CHARLESTON – Three years ago Hiram C. Lewis IV was disciplined for inappropriate comments he made about a judge’s decision.
The Lawyer Disciplinary Board on June 10, 2009, voted to admonish Lewis for comments he made two years earlier in a newspaper that Wetzel Circuit Judge John T. Madden showed favoritism to the Attorney General’s Office in a suit it filed to stop Iams Funeral Home from selling pre-need funeral contracts. The Office of Disciplinary Counsel initiated the complaint against Lewis a year later.
In the May 2, 2007, edition of the Moundsville Daily Echo, Lewis said the AG’s Office erred in filing suit against Iams without first holding an administrative hearing. Madden’s failure to dismiss the suit, Lewis said, demonstrated favoritism toward the AG’s Office, and would ultimately be overturned on appeal.
“We strongly believe that the five legal scholars on the West Virginia Supreme Court will agree that the plain language of the statute requires an administrative hearing prior to commencing a civil action,” Lewis said in a prepared statement.
“The patently unfair action by Judge Madden and the Attorney General’s Office is a perfect example of what is wrong with this state,” he added. “It is why West Virginia ranks dead last in legal cliamate and cost to do business. There exists one justice system for friends of the Attorney General and one for anyone that questions the improper actions of the Office.”
Lewis, who unsuccessfully challenged Darrell McGraw for Attorney General in 2004, filed an appeal of Madden’s decision to the state Supreme Court in September 2008 which declined to hear it on Nov. 12. A motion to reconsider Lewis filed the next month was denied in January 2009.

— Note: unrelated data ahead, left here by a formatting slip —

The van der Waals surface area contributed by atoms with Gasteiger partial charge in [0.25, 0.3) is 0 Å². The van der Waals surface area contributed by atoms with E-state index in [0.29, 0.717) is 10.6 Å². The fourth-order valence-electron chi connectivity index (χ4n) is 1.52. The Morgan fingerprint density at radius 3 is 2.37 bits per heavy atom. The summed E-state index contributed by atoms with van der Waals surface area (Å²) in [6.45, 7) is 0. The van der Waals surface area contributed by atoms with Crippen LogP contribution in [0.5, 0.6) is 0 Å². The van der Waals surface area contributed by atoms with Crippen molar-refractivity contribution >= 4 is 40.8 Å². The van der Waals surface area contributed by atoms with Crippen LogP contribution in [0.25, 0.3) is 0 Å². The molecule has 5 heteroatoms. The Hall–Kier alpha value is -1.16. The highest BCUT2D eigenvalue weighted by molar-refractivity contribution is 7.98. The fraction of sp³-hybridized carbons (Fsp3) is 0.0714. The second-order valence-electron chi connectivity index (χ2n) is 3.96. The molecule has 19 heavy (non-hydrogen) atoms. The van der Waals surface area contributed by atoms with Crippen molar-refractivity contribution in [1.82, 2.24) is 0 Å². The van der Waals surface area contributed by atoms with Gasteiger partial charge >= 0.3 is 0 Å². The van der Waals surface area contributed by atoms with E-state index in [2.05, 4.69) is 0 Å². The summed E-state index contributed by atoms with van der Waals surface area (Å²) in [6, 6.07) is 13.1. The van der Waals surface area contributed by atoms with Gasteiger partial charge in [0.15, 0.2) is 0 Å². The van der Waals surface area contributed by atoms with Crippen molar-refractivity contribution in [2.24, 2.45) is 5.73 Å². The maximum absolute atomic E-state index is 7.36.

The Board’s investigative panel concluded that Lewis violated Rule 8.2(a) of the Rules of Professional Conduct which prohibits an attorney from making a “‘statement that the lawyer knows to be false with reckless regard as to its truth or falsity concerning the qualifications or integrity of a judge …’” The panel said there is “no credible evidence to support that [Lewis] had reason to believe that Judge Madden made a decision based on any proper motives or any perceived improper relationship with the Attorney General.”
“To baselessly imply that a presiding judicial officer made a decision not based in law,” the panel added, “but based on a twisted perversion of justice for a certain segment of society is reckless. The statements made about Judge Madden were unwarranted, improper and recklessly impugned the integrity of Judge Madden and had the effect of causing confusion of the public’s perception of the law and the judicial system.”
In response to ODC’s complaint, Lewis maintained his comments about the state’s legal system were protected speech, but understood their concern. As a result, Lewis pledged “he would refrain from making such statements publically in the future.”
The admonishment was the first disciplinary action taken against Lewis since his admission to the Bar on Oct. 10, 2001.